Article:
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1 December 2018 Diversity of Anopheles Mosquitoes from Four Landscapes in the Highest Endemic Region of Malaria Transmission in Brazil
L.M.O. Martins, M.R. David, R. Maciel-de-Freitas, T.F. Silva-do-Nascimento
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Malaria transmission in South America is overwhelmingly located in the Amazon region with limited cases outside that biome. A key factor in the mitigation of malaria transmission is the determination of vector diversity and bionomics in endemic areas. Anopheles mosquitoes were collected in four different landscapes of Cruzeiro do Sul-Acre, the current area with highest malaria transmission in Brazil. We performed adult mosquito collections every three months over two years and associated vector occurrence with local abiotic factors. A total of 1,754 Anopheles belonging to nine species were collected, but only four of them (An. albitarsis s.l. Lynch-Arribalzaga, An. braziliensis Chagas, An. peryassui Dyar and Knab, and An.triannulatus Neiva and Pinto) represented 77.1% of the total. Vector density and diversity was uneven across field sites and collection periods. Higher Anopheles abundance (54.8%) and richness were observed in a deforested palm tree area (IFC), with An. braziliensis the most frequent mosquito (40.5%). Only 7.3% of mosquitoes were collected in the SAB village, but 66.4% of them were An. darlingi and An. oswaldoi, species often regarded as primary and secondary vectors of malaria in the Amazon region. A distinct biting preference was observed between 18:00-19:40. The distance from the nearest breeding site and minimum temperature explained 41.6% of the Anopheles community composition. Our data show that the Anopheles species composition may present great variation on a microgeographic scale.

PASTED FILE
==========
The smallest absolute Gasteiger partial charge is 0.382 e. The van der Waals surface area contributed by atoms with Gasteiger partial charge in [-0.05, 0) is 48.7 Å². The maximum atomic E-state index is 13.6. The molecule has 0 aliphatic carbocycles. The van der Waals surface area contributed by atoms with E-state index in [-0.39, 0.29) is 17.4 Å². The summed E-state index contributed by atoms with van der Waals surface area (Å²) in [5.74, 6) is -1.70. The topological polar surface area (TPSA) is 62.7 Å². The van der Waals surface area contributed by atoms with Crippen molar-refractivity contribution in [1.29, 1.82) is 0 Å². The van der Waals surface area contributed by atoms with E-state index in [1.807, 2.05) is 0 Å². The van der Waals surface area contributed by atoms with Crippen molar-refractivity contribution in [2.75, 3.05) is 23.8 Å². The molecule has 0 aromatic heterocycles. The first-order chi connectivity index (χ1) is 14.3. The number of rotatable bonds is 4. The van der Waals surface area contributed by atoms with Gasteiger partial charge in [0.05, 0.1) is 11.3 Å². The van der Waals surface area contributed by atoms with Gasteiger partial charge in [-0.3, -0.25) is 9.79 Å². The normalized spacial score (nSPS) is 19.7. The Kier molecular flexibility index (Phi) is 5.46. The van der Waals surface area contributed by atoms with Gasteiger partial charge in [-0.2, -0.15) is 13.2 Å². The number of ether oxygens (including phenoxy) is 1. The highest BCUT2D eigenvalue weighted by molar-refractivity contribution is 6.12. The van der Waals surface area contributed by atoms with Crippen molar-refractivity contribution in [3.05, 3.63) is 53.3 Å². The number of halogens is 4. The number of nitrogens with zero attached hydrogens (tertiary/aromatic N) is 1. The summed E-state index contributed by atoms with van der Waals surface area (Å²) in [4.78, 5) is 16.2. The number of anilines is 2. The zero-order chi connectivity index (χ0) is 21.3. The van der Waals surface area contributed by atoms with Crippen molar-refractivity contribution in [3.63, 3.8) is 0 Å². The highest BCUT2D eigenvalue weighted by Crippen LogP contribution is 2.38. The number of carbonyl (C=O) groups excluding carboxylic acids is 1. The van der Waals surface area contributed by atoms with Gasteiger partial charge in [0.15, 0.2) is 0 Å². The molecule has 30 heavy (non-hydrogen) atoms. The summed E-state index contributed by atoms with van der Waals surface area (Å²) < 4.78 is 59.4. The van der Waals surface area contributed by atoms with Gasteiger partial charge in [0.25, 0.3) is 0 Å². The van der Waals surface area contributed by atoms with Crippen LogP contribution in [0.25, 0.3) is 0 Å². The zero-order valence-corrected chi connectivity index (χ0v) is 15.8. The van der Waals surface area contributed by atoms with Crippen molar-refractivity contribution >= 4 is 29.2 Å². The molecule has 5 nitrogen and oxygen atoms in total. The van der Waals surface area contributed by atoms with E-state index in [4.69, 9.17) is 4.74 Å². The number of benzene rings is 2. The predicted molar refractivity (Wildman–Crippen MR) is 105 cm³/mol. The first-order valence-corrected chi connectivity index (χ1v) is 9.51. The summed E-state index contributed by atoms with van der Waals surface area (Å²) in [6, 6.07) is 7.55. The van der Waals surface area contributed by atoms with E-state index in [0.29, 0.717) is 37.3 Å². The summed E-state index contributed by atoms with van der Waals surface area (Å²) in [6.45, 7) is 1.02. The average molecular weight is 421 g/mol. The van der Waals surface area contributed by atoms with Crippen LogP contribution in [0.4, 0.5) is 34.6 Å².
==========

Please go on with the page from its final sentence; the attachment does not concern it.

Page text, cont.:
L.M.O. Martins, M.R. David, R. Maciel-de-Freitas, and T.F. Silva-do-Nascimento "Diversity of Anopheles Mosquitoes from Four Landscapes in the Highest Endemic Region of Malaria Transmission in Brazil," Journal of Vector Ecology 43(2), 235-244, (1 December 2018).
Received: 17 April 2018; Accepted: 2 June 2018; Published: 1 December 2018

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malaria transmission
vector ecology
vectorial capacity
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